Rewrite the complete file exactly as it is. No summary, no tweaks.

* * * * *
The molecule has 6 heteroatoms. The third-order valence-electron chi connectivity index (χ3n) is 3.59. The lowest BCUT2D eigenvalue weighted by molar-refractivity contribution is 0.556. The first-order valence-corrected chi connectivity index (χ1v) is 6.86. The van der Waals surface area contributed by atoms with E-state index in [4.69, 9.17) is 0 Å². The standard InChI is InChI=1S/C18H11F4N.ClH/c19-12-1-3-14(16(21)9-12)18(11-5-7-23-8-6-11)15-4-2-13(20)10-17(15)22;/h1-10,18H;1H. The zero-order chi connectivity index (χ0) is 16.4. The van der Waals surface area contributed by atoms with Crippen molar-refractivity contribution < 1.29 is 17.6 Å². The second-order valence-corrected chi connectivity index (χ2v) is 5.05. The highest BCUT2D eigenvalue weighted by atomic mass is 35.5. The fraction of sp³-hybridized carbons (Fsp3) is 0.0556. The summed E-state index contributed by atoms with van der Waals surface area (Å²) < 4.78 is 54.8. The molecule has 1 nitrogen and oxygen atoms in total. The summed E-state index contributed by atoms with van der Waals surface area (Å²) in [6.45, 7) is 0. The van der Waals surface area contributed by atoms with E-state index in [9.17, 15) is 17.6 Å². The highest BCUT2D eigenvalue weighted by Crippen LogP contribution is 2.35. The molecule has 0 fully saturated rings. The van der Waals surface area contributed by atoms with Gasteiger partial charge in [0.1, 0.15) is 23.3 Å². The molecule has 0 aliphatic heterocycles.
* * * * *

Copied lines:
The molecule has 6 heteroatoms. The third-order valence-electron chi connectivity index (χ3n) is 3.59. The lowest BCUT2D eigenvalue weighted by molar-refractivity contribution is 0.556. The first-order valence-corrected chi connectivity index (χ1v) is 6.86. The van der Waals surface area contributed by atoms with E-state index in [4.69, 9.17) is 0 Å². The standard InChI is InChI=1S/C18H11F4N.ClH/c19-12-1-3-14(16(21)9-12)18(11-5-7-23-8-6-11)15-4-2-13(20)10-17(15)22;/h1-10,18H;1H. The zero-order chi connectivity index (χ0) is 16.4. The van der Waals surface area contributed by atoms with Crippen molar-refractivity contribution < 1.29 is 17.6 Å². The second-order valence-corrected chi connectivity index (χ2v) is 5.05. The highest BCUT2D eigenvalue weighted by atomic mass is 35.5. The fraction of sp³-hybridized carbons (Fsp3) is 0.0556. The summed E-state index contributed by atoms with van der Waals surface area (Å²) < 4.78 is 54.8. The molecule has 1 nitrogen and oxygen atoms in total. The summed E-state index contributed by atoms with van der Waals surface area (Å²) in [6.45, 7) is 0. The van der Waals surface area contributed by atoms with E-state index in [9.17, 15) is 17.6 Å². The highest BCUT2D eigenvalue weighted by Crippen LogP contribution is 2.35. The molecule has 0 fully saturated rings. The van der Waals surface area contributed by atoms with Gasteiger partial charge in [0.1, 0.15) is 23.3 Å². The molecule has 0 aliphatic heterocycles.